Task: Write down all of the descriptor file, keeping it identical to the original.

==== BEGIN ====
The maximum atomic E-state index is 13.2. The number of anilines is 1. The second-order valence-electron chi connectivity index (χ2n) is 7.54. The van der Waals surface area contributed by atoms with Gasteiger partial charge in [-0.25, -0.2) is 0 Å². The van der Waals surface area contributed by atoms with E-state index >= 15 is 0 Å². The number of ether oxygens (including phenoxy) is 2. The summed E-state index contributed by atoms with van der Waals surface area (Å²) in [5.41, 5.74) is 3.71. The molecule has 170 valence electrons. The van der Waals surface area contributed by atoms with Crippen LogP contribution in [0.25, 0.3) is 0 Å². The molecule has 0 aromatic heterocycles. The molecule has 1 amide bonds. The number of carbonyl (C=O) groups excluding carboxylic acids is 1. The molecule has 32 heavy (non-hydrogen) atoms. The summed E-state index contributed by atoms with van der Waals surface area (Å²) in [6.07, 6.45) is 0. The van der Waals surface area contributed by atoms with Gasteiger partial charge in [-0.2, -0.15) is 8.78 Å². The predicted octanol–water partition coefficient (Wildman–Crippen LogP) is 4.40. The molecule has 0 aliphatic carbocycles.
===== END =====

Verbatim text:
The maximum atomic E-state index is 13.2. The number of anilines is 1. The second-order valence-electron chi connectivity index (χ2n) is 7.54. The van der Waals surface area contributed by atoms with Gasteiger partial charge in [-0.25, -0.2) is 0 Å². The van der Waals surface area contributed by atoms with E-state index >= 15 is 0 Å². The number of ether oxygens (including phenoxy) is 2. The summed E-state index contributed by atoms with van der Waals surface area (Å²) in [5.41, 5.74) is 3.71. The molecule has 170 valence electrons. The van der Waals surface area contributed by atoms with Crippen LogP contribution in [0.25, 0.3) is 0 Å². The molecule has 0 aromatic heterocycles. The molecule has 1 amide bonds. The number of carbonyl (C=O) groups excluding carboxylic acids is 1. The molecule has 32 heavy (non-hydrogen) atoms. The summed E-state index contributed by atoms with van der Waals surface area (Å²) in [6.07, 6.45) is 0. The van der Waals surface area contributed by atoms with Gasteiger partial charge in [-0.2, -0.15) is 8.78 Å². The predicted octanol–water partition coefficient (Wildman–Crippen LogP) is 4.40. The molecule has 0 aliphatic carbocycles.